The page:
William Devane

William DeVane (1838-1909) Image courtesy of http://www.berriencountyga.com/

William DeVane (1838-1909), planter of Ray’s Mill, Berrien County, GA. His brother, Benjamin Mitchell DeVane (1835-1912), was a notary public and an alderman in the city government of Adel, GA. Image courtesy of http://www.berriencountyga.com/

William DeVane was born in Lowndes, now Berrien County, March 30, 1838, and was a son of Francis DeVane. His grandfather, Captain John DeVane, was a soldier in the Revolutionary War. William’s father and uncles Benjamin (1795-1879) and William Devane (1786-1870) had come to Lowndes County from Bulloch County, GA about 1831 along with  others of the DeVane family connection.

The 1850 census places William DeVane in his father’s Lowndes County household, along with his older siblings Benjamin and Patrick who worked as laborers. William, age 12, apparently was not yet assisting with the farm work, although records do not indicate that he was attending school at that time, either.   William’s brother Thomas was working the farm next door.  Some of the neighbors included Samuel Connell, William Parrish, Ansel Parrish, Absolom Parrish, James Parrish, James J. Fountain and Thomas Futch.

At the time of the 1860 census, William and Benjamin DeVane were still living in their father’s household and working at farming. The census records indicate William, age 23, attended school that year. Patrick DeVane and Thomas DeVane had farms nearby. Some of the neighbors were Nathaniel Cooper, William B. Turner, Henry J. Bostick, Fredrick M. Giddens, John A. Money, and Ansel Parrish.

During the Civil War, William and his three brothers all joined the army. William was the first to join, enlisting in Company I, 50th Georgia Regiment  as a private  on March 4, 1862 at Nashville, GA.  Benjamin DeVane enlisted in the same company May 9, 1862 at Nashville, GA. He was later elected 2nd Lieutenant of Company D, 50th GA Regiment and served to the end of the war. Patrick joined Company I on August 14, 1862 at Calhoun, GA. He fell out sick at Culpepper, VA on November 18, 1862 and died in a Confederate hospital on December 13, 1862; his estate was administered by William Giddens. William Devane’s brother Thomas Devane enlisted in Company H, Georgia 1st Infantry Regiment on 21 Dec 1862.

The 50th Georgia Regiment was sent to the defenses around Savannah.  Sergeant Ezekiel Parrish, son of the DeVane’s neighbor James Parrish, wrote home on April 23, 1862 describing their encampment situated near Savannah:

“about one or one and a half miles east of the city where we can have a fair view of the church steeples and the nearest part of the town…Our camps are very disagreeable now in consequence of the dryness of the weather, the ground being sandy and loose and the winds high. it keeps ones eyes full of sand almost all the time which is not a very good remedy…It is about one mile or little over to the river from our camps. We can see the steamboats passing almost constantly…Our camps are situated near extensive earthworks or entrenchments for the protection of our troops should the enemy attempt to attack the city by land. Fort Boggs [is] on the river below town about 1/2 miles below…it commands the river tolerable well. the marsh between the channel and the fort is about 1/4 of a mile wide and the fort is on a high bluff at the edge of the marsh and is covered from the view of the river by a strand of thick bushes on the hillside…Captain Lamb‘s Company [Berrien Minute Men, 29th Georgia Regiment] has moved from Camp Tatnall to a place on the river below fort Jackson and about one mile and a half from Berrien Light Infantry, Company I, 50th Georgia Regiment.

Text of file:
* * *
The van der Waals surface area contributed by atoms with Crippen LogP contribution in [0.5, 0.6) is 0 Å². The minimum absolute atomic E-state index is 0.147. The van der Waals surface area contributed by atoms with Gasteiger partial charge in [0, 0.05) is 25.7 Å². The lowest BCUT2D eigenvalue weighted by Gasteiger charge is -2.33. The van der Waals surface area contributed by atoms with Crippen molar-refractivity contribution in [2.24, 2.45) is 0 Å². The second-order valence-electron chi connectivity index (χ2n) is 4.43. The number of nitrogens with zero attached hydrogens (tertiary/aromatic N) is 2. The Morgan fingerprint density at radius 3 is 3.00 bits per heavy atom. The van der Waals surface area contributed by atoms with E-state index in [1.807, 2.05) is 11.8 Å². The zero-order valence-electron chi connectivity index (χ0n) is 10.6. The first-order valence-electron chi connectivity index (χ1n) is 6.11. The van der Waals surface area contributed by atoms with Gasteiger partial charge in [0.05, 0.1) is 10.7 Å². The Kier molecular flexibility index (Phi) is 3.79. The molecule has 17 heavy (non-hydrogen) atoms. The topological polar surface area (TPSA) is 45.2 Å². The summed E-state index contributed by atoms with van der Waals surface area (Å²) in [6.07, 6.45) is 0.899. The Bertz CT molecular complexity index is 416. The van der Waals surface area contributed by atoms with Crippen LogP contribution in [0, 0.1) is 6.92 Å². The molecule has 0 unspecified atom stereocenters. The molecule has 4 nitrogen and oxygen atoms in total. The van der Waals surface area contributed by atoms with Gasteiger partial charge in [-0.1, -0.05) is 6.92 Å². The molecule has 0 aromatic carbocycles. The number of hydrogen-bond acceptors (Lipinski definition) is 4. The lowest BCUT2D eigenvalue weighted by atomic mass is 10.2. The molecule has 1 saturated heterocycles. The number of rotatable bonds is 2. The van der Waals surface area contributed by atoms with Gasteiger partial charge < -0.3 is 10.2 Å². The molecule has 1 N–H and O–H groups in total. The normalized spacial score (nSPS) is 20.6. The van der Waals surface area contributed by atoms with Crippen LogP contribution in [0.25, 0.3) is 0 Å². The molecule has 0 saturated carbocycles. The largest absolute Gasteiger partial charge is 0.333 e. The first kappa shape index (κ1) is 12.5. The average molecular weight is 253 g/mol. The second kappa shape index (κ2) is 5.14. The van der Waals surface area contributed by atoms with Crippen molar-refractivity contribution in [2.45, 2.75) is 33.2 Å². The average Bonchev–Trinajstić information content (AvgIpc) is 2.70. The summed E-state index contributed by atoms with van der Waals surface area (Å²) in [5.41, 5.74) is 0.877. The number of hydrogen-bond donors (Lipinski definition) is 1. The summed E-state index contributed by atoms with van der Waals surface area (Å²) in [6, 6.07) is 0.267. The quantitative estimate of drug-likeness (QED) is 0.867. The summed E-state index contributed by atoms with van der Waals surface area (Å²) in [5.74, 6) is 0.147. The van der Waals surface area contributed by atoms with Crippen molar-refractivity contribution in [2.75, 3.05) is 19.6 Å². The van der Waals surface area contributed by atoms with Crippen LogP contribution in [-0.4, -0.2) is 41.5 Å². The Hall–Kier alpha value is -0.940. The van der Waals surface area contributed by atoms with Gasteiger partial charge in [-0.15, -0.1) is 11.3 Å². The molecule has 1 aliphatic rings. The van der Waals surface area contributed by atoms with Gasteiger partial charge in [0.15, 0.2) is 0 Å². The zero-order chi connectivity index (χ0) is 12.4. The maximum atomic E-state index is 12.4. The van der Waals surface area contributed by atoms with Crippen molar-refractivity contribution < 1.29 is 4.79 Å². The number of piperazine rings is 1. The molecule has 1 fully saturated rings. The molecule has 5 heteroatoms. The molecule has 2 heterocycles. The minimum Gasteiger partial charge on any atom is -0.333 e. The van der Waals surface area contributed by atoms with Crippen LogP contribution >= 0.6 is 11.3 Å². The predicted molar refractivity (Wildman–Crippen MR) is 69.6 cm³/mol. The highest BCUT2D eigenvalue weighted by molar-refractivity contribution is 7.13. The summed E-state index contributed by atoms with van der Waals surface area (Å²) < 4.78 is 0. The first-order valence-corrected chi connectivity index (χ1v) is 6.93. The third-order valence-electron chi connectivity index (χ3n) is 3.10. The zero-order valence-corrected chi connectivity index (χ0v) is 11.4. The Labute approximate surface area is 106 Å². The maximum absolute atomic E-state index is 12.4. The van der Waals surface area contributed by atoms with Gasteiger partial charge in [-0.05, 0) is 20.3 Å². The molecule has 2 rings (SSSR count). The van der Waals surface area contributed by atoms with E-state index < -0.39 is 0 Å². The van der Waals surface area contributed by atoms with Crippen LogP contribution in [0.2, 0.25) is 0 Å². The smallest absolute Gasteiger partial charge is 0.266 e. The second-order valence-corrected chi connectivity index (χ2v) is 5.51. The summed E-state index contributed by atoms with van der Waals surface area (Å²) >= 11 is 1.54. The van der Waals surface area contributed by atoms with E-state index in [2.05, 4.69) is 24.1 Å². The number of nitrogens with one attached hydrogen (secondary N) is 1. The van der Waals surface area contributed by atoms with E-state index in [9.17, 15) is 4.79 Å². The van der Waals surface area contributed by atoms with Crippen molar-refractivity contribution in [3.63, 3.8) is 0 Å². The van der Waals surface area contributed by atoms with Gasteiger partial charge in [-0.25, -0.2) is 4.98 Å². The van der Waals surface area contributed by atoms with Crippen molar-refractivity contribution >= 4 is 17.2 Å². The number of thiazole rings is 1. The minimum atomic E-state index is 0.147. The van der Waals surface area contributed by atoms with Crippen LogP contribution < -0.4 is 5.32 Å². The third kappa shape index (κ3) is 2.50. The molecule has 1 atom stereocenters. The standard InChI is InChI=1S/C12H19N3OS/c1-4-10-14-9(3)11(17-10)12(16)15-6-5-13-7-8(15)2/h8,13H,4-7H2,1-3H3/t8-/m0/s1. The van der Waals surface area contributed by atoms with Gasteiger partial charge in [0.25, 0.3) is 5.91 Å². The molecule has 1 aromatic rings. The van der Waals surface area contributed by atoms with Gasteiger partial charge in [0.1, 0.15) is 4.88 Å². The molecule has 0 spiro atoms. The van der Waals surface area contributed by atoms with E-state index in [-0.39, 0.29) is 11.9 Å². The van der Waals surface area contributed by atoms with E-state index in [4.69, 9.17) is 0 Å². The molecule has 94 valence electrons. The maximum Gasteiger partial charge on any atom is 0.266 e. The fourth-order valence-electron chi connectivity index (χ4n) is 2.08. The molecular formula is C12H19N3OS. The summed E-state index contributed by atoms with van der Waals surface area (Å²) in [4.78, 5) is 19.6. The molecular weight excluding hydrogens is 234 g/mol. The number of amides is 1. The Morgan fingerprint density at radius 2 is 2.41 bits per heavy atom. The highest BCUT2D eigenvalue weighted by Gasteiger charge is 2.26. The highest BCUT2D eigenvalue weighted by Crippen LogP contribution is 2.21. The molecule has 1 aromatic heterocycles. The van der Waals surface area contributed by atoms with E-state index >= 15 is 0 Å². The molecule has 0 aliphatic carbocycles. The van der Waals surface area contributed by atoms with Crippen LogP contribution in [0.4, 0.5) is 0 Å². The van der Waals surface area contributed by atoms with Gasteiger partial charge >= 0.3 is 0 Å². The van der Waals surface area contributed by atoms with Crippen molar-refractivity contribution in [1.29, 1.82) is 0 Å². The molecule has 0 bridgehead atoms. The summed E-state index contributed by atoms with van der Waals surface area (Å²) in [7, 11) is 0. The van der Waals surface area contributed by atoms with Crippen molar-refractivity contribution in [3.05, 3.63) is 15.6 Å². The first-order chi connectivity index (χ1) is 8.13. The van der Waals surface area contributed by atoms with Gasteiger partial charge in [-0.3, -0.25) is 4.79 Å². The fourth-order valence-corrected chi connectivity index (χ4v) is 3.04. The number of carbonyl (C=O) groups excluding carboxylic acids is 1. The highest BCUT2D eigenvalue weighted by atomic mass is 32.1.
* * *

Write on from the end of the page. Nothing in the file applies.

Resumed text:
The 50th Georgia Regiment went on station at Fort Brown. Fort Brown was situated at the Catholic Cemetery at what is now the intersection of Skidaway Road and Gwinette Street.

Fort Brown was one of the anchors of an extensive earthworks protecting Savannah.

A line of formidable earthworks, within easy range of each other, in many places connected by curtains, and armed with siege and field guns, was thrown up for the immediate protection of Savannah. Commencing at Fort Boggs on the Savannah River and thence extending south and west in a semi-circular form, enveloping the at distances varying from one to two and a quarter miles, it terminated at the Springfield plantation swamp. The principal fortifications in this line were Fort Boggs, mounting fourteen guns, some of them quite heavy and commanding the Savannah River – Fort Brown, near the Catholic Cemetery, armed with eleven guns – and Fort Mercer, having a battery of nine guns. Between Springfield plantation swamp – where the right of the line rested just beyond Laurel Grove cemetery – and Fort Mercer, were eighteen lunettes, mounting in the aggregate twenty guns. Connecting Fort Mercer with Fort Brown was a cremaillere line with nine salients, mounting in the aggregate eight guns. Between Fort Brown and Fort Boggs were seven lunettes armed with eight guns. These works were well supplied with magazines. It will be noted that the armaments of these city lines consisted of seventy pieces of artillery of various calibers, among which 32,24,18, 12, and 6 pounder guns predominated. A considerable supply of ammunition was kept on hand in the magazines. – Southern Historical Society Papers, Volume 17

 

On May 18, 1862 Ezekiel Parrish wrote from “Savannah, Ga Camps near Fort Brown”:

We are living very hard here now for the soldiers rations of bacon have been reduced to so small a portion that we are pretty hard {illegible} for something to grease with. Several of our last ration of bacon has been less than one pound to the man for four May’s rations, but of the other kinds of provisions we draw plenty to do well though the pickel beef is so poor and salt and strong that it is not very good and in fact some will do without before they will eat it. Occasionally we get some fresh beef but it is very poor without any grease to go with it…The water here is very bad and brackish and a continual use of it is enough to make anybody sick.